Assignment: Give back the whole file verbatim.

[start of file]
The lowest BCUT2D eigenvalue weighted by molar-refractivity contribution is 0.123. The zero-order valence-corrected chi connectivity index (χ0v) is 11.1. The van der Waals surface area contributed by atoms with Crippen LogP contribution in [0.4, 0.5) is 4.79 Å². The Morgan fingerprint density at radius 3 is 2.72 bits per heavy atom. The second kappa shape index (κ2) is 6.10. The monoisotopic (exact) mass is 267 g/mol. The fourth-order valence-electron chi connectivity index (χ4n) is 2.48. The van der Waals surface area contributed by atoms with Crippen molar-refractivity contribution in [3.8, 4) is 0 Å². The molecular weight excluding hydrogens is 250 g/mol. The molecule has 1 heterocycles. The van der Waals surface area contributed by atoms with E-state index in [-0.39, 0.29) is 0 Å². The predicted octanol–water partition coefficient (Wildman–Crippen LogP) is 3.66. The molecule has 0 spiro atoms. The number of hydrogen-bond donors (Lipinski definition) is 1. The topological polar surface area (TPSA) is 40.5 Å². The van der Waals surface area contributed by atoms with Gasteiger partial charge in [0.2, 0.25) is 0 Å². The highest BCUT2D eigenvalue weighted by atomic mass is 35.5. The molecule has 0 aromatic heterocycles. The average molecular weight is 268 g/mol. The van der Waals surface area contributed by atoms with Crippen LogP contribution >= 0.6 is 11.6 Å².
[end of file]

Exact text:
The lowest BCUT2D eigenvalue weighted by molar-refractivity contribution is 0.123. The zero-order valence-corrected chi connectivity index (χ0v) is 11.1. The van der Waals surface area contributed by atoms with Crippen LogP contribution in [0.4, 0.5) is 4.79 Å². The Morgan fingerprint density at radius 3 is 2.72 bits per heavy atom. The second kappa shape index (κ2) is 6.10. The monoisotopic (exact) mass is 267 g/mol. The fourth-order valence-electron chi connectivity index (χ4n) is 2.48. The van der Waals surface area contributed by atoms with Crippen molar-refractivity contribution in [3.8, 4) is 0 Å². The molecular weight excluding hydrogens is 250 g/mol. The molecule has 1 heterocycles. The van der Waals surface area contributed by atoms with E-state index in [-0.39, 0.29) is 0 Å². The predicted octanol–water partition coefficient (Wildman–Crippen LogP) is 3.66. The molecule has 0 spiro atoms. The number of hydrogen-bond donors (Lipinski definition) is 1. The topological polar surface area (TPSA) is 40.5 Å². The van der Waals surface area contributed by atoms with Gasteiger partial charge in [0.2, 0.25) is 0 Å². The highest BCUT2D eigenvalue weighted by atomic mass is 35.5. The molecule has 0 aromatic heterocycles. The average molecular weight is 268 g/mol. The van der Waals surface area contributed by atoms with Crippen LogP contribution >= 0.6 is 11.6 Å².